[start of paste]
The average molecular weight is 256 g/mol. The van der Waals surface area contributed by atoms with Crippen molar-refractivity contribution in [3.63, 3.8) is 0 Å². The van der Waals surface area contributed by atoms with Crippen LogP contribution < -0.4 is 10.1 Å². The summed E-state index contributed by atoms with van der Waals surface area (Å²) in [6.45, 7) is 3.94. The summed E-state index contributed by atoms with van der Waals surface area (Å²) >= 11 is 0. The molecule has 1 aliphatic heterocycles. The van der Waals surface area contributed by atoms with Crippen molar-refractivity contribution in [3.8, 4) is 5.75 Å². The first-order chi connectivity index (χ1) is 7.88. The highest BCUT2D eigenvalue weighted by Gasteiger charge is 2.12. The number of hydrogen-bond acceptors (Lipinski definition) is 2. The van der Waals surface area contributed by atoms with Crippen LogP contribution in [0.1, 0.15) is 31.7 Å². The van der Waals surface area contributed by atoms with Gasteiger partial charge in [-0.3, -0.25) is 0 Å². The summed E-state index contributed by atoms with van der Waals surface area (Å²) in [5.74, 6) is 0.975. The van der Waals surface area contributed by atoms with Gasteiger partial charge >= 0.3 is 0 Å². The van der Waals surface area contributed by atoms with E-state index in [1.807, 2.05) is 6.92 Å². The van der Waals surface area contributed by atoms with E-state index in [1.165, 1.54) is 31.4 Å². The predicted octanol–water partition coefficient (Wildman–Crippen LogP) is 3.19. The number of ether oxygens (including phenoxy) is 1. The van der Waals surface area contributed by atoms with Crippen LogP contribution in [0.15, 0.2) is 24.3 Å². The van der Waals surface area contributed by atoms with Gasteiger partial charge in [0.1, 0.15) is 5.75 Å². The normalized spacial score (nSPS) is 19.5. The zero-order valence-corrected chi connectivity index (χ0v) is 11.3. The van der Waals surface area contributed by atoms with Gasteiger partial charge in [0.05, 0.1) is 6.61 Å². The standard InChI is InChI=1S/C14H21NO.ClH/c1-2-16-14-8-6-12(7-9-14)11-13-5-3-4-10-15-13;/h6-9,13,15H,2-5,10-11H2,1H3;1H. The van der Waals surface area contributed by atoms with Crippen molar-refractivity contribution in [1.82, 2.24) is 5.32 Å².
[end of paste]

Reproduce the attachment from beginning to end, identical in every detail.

The average molecular weight is 256 g/mol. The van der Waals surface area contributed by atoms with Crippen molar-refractivity contribution in [3.63, 3.8) is 0 Å². The van der Waals surface area contributed by atoms with Crippen LogP contribution < -0.4 is 10.1 Å². The summed E-state index contributed by atoms with van der Waals surface area (Å²) in [6.45, 7) is 3.94. The summed E-state index contributed by atoms with van der Waals surface area (Å²) >= 11 is 0. The molecule has 1 aliphatic heterocycles. The van der Waals surface area contributed by atoms with Crippen molar-refractivity contribution in [3.8, 4) is 5.75 Å². The first-order chi connectivity index (χ1) is 7.88. The highest BCUT2D eigenvalue weighted by Gasteiger charge is 2.12. The number of hydrogen-bond acceptors (Lipinski definition) is 2. The van der Waals surface area contributed by atoms with Crippen LogP contribution in [0.1, 0.15) is 31.7 Å². The van der Waals surface area contributed by atoms with Gasteiger partial charge in [-0.3, -0.25) is 0 Å². The summed E-state index contributed by atoms with van der Waals surface area (Å²) in [5.74, 6) is 0.975. The van der Waals surface area contributed by atoms with Gasteiger partial charge >= 0.3 is 0 Å². The van der Waals surface area contributed by atoms with E-state index in [1.807, 2.05) is 6.92 Å². The van der Waals surface area contributed by atoms with E-state index in [1.165, 1.54) is 31.4 Å². The predicted octanol–water partition coefficient (Wildman–Crippen LogP) is 3.19. The number of ether oxygens (including phenoxy) is 1. The van der Waals surface area contributed by atoms with Crippen LogP contribution in [0.15, 0.2) is 24.3 Å². The van der Waals surface area contributed by atoms with Gasteiger partial charge in [0.1, 0.15) is 5.75 Å². The normalized spacial score (nSPS) is 19.5. The zero-order valence-corrected chi connectivity index (χ0v) is 11.3. The van der Waals surface area contributed by atoms with Gasteiger partial charge in [0.05, 0.1) is 6.61 Å². The standard InChI is InChI=1S/C14H21NO.ClH/c1-2-16-14-8-6-12(7-9-14)11-13-5-3-4-10-15-13;/h6-9,13,15H,2-5,10-11H2,1H3;1H. The van der Waals surface area contributed by atoms with Crippen molar-refractivity contribution in [1.82, 2.24) is 5.32 Å².